ATrpms and FC5/RHEL5
Michael A. Peters
mpeters at mac.com
Mon Jan 2 08:23:14 UTC 2006
On Sun, 2006-01-01 at 22:44 -0800, Florin Andrei wrote:
> On Mon, 2006-01-02 at 14:10 +0800, Jeff Pitman wrote:
> > On 1/2/06, Florin Andrei <florin at andrei.myip.org> wrote:
> > > It's the repositories hell, the vengeful progeny of the near-deceased
> > > RPM dependencies hell.
> > Not really. If it's "hell", don't use them. Pretty simple.
> Right, so repository XYZ carries the package ABC, which I need, but
> since XYZ fosters the repo hell, I shall simply walk away whistling.
> Makes no sense to me, really. The concept of package repositories is a
> very powerful one, but this current situation is crippling.
The situation is crippling imho only because a newer EVR will always be
chosen by yum, which I think *could* be improved - wether it is Fedora's
responsibility to or not.
> 3rd party repos have no business fiddling with the core packages, since
> that is the root cause of the repo hell. It boggles the mind that this
> is not a self-evident truth.
There are times when it is a must.
In order to use Package C you may need core Package A linked against
something that core package A isn't linked against.
In the past I would rebuild the gd library with gif support on my own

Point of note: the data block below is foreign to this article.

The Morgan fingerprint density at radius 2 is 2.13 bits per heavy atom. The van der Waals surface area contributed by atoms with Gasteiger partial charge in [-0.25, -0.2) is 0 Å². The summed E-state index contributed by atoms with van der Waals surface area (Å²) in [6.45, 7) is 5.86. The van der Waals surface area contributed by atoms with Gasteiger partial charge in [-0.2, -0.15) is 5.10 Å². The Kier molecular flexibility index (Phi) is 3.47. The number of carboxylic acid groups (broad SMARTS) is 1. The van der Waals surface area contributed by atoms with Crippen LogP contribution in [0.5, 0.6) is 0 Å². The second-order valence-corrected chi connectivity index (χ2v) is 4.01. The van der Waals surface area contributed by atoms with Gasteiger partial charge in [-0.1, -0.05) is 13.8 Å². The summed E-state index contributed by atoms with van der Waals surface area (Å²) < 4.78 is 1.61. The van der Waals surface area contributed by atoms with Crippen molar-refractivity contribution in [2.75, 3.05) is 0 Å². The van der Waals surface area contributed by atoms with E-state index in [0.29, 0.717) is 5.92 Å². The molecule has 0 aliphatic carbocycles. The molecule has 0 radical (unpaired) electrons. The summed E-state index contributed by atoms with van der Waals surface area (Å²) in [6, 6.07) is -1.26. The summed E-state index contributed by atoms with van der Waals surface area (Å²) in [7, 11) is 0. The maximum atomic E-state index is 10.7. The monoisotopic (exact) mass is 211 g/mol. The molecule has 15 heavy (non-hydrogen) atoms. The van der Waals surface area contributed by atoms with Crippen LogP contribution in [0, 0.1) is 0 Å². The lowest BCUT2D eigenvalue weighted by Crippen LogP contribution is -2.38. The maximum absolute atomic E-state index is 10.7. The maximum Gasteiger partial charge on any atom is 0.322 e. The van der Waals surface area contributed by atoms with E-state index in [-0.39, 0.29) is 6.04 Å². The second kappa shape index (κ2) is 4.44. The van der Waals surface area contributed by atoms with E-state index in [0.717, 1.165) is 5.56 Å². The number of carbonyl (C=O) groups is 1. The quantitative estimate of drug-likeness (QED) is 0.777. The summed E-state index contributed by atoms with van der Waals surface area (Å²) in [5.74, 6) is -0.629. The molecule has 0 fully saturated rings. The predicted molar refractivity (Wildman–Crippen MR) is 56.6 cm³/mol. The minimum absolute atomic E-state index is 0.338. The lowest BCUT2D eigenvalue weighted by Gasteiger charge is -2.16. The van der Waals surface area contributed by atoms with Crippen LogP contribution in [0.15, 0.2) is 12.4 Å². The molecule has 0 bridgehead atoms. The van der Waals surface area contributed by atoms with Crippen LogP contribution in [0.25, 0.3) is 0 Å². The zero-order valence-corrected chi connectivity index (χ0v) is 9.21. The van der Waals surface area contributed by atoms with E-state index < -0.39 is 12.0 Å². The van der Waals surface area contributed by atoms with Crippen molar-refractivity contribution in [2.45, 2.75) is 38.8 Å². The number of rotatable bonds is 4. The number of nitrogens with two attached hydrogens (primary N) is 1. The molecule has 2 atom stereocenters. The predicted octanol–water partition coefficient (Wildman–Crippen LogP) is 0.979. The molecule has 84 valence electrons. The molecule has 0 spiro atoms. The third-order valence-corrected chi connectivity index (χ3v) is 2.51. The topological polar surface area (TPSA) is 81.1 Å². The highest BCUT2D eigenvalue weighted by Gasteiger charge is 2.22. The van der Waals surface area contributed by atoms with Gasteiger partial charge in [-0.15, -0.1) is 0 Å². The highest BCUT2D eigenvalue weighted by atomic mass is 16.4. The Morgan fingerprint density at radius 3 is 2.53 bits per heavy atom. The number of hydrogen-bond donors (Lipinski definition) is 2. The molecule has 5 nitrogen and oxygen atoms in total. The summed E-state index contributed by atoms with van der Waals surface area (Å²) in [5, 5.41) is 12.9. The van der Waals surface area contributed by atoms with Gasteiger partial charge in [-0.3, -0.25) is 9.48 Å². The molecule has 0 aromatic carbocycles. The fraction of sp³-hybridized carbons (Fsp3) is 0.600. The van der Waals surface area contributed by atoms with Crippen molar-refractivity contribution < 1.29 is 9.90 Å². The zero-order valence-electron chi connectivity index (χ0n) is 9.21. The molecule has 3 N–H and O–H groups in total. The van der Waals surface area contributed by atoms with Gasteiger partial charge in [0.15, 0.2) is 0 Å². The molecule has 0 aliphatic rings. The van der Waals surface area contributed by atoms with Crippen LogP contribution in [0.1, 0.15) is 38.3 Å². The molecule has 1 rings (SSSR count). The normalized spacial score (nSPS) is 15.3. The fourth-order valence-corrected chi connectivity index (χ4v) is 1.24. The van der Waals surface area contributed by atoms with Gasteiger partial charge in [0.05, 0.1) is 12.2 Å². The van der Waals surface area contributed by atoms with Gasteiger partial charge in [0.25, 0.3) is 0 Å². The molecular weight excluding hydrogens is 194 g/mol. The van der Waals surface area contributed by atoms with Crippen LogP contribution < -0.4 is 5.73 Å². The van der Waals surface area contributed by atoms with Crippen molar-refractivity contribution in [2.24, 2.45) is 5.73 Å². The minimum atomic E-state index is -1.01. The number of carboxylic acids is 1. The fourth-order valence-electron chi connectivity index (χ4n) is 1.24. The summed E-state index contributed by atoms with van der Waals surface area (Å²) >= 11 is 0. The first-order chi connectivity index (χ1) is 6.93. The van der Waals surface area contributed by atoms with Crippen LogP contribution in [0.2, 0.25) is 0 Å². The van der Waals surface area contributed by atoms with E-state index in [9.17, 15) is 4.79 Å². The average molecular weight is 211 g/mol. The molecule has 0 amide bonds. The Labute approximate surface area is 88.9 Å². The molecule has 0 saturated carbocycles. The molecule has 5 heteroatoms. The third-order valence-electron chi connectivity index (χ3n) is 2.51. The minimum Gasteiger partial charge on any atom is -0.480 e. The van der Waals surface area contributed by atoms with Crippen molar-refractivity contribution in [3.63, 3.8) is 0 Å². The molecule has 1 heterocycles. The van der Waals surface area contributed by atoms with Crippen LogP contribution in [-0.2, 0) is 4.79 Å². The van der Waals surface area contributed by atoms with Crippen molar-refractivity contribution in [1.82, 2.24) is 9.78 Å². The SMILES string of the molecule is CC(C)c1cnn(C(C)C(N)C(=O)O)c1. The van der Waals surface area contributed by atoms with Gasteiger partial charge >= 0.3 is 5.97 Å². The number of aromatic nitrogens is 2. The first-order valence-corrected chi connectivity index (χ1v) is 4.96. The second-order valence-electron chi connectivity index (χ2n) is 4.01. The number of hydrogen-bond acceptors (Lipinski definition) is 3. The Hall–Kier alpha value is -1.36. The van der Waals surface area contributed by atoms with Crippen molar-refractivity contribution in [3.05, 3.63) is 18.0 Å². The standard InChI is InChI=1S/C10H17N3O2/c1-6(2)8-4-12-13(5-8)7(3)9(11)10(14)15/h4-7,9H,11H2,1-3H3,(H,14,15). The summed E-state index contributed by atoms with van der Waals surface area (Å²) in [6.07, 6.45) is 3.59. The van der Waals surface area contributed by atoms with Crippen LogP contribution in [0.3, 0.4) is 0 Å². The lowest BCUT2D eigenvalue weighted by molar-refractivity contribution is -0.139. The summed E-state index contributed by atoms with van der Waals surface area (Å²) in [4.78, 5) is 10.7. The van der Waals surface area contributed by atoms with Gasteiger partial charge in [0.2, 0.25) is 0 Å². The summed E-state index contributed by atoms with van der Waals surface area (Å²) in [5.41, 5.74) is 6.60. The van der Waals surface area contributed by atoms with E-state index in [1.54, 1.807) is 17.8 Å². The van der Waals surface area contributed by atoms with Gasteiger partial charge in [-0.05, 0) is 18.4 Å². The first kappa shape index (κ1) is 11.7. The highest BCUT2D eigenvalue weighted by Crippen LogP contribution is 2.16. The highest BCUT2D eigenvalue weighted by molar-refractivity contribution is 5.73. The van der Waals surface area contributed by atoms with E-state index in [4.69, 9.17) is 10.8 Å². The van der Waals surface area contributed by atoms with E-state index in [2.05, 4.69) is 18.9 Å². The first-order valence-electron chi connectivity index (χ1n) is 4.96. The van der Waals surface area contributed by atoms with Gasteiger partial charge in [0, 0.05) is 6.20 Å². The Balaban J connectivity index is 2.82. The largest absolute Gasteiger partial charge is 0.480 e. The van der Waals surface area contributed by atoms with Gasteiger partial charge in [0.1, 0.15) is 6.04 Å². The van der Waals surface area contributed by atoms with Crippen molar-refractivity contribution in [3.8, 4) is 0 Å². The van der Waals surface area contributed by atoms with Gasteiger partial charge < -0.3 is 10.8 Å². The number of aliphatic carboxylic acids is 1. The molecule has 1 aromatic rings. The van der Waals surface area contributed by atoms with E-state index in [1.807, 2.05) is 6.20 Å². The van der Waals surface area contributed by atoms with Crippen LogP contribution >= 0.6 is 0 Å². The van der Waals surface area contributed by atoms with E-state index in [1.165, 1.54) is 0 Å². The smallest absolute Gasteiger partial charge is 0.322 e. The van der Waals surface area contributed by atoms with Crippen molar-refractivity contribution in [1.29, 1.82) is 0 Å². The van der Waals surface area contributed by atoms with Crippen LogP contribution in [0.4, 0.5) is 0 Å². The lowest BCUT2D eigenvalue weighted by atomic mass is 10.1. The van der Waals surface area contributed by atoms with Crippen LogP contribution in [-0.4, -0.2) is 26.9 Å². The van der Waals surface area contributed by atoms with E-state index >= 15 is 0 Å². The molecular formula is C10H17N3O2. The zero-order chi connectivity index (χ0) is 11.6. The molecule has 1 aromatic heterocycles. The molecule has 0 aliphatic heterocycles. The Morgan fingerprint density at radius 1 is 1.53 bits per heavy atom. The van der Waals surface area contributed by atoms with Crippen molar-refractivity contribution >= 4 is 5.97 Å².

system so that I could build php with gif support. That's no longer
In the past I would rebuild the libtiff library with lzw support. That
also is no longer needed.
I still rebuild sox with mp3 support because I have not (yet) found a
suitable swiss army knife type of easily scriptable tool for recording
an input stream and encoding straight to mp3. Might be able to do it
with gstreamer pipes, but sox just does it.
Those are *my* personal needs that cause(d) me to replace core packages.
I'm sure others have similar situations, and these third party repo's
fill those needs - sometimes as dependencies.
That is a service to the Fedora community that sometimes Fedora itself
can't fill due to patent/licensing issues etc.
If instead of just looking at EVR yum could look at DPEVR where D is
dependency, P is repository priority, things might be better.
D would be by default 0 - and incremented for each dependency in the
transaction it fulfills.
For example - if atrpms had sox with mp3 support that had : provides:
sox-mp3 - then yum could figure out that when sox-mp3 is required, to
bump the D for the atrpms sox package causing it to replace the core sox
package BUT ONLY if the sox-mp3 is required by something.
The core sox package would provide sox and thus have a D of one, but the
atrpms sox would provide both sox and sox-mp3 and thus have a D value of
2 so it would have priority. That may be a dumb way to do it, not well
thought out, but anyway ...
The P could be a priority setting that is inherited from a repository
global priority but can be over-ridden on a per package basis. Thus I
could have rpm.livna.org have a higher global priority than atrpms - but
give the gstreamer plugins in atrpms higher individual priority than
livna, for example. P would only be used if the D value were the same.
If the P and D value is the same, then EVR is used.
Right now only EVR is used.
The problem is that rpm does not store in its database repository
information so figuring out P for installed packages is difficult,
though that potentially could be figured out from GPG sig - under the
big (false) assumption that each repository only uses one GPG key
(rawhide has a couple, and some are sometimes not signed at all)
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